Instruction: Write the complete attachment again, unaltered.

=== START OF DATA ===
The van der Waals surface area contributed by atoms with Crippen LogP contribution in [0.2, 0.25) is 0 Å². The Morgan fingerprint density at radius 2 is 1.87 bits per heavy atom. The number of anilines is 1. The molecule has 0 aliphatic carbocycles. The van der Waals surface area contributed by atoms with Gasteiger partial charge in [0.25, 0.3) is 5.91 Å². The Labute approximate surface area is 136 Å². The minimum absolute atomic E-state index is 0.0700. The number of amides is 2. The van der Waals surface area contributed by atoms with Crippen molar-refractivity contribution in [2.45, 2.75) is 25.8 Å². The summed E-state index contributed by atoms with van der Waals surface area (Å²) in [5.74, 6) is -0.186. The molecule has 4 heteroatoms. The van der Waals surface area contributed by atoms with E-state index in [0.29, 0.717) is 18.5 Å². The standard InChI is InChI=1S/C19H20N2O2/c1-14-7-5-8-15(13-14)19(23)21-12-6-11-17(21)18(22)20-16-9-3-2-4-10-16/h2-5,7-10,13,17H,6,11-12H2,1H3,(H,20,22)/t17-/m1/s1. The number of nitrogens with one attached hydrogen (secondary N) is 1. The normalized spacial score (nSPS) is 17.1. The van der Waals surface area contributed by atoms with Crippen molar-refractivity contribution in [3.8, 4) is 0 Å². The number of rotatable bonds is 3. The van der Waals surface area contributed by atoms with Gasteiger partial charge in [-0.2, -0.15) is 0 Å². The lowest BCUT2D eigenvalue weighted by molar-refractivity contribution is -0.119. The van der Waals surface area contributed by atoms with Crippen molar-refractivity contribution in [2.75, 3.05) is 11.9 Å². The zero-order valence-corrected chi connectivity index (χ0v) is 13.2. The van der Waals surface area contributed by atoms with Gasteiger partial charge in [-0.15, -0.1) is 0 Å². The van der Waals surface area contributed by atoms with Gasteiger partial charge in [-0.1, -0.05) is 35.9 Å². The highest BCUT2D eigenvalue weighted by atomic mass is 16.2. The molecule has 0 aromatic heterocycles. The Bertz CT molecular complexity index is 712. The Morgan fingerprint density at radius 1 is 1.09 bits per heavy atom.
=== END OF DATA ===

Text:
The van der Waals surface area contributed by atoms with Crippen LogP contribution in [0.2, 0.25) is 0 Å². The Morgan fingerprint density at radius 2 is 1.87 bits per heavy atom. The number of anilines is 1. The molecule has 0 aliphatic carbocycles. The van der Waals surface area contributed by atoms with Gasteiger partial charge in [0.25, 0.3) is 5.91 Å². The Labute approximate surface area is 136 Å². The minimum absolute atomic E-state index is 0.0700. The number of amides is 2. The van der Waals surface area contributed by atoms with Crippen molar-refractivity contribution in [2.45, 2.75) is 25.8 Å². The summed E-state index contributed by atoms with van der Waals surface area (Å²) in [5.74, 6) is -0.186. The molecule has 4 heteroatoms. The van der Waals surface area contributed by atoms with E-state index in [0.29, 0.717) is 18.5 Å². The standard InChI is InChI=1S/C19H20N2O2/c1-14-7-5-8-15(13-14)19(23)21-12-6-11-17(21)18(22)20-16-9-3-2-4-10-16/h2-5,7-10,13,17H,6,11-12H2,1H3,(H,20,22)/t17-/m1/s1. The number of nitrogens with one attached hydrogen (secondary N) is 1. The normalized spacial score (nSPS) is 17.1. The van der Waals surface area contributed by atoms with Crippen molar-refractivity contribution in [3.8, 4) is 0 Å². The number of rotatable bonds is 3. The van der Waals surface area contributed by atoms with Gasteiger partial charge in [-0.2, -0.15) is 0 Å². The lowest BCUT2D eigenvalue weighted by molar-refractivity contribution is -0.119. The van der Waals surface area contributed by atoms with Crippen molar-refractivity contribution in [2.75, 3.05) is 11.9 Å². The zero-order valence-corrected chi connectivity index (χ0v) is 13.2. The van der Waals surface area contributed by atoms with Gasteiger partial charge in [-0.15, -0.1) is 0 Å². The van der Waals surface area contributed by atoms with Gasteiger partial charge in [-0.1, -0.05) is 35.9 Å². The highest BCUT2D eigenvalue weighted by atomic mass is 16.2. The molecule has 0 aromatic heterocycles. The Bertz CT molecular complexity index is 712. The Morgan fingerprint density at radius 1 is 1.09 bits per heavy atom.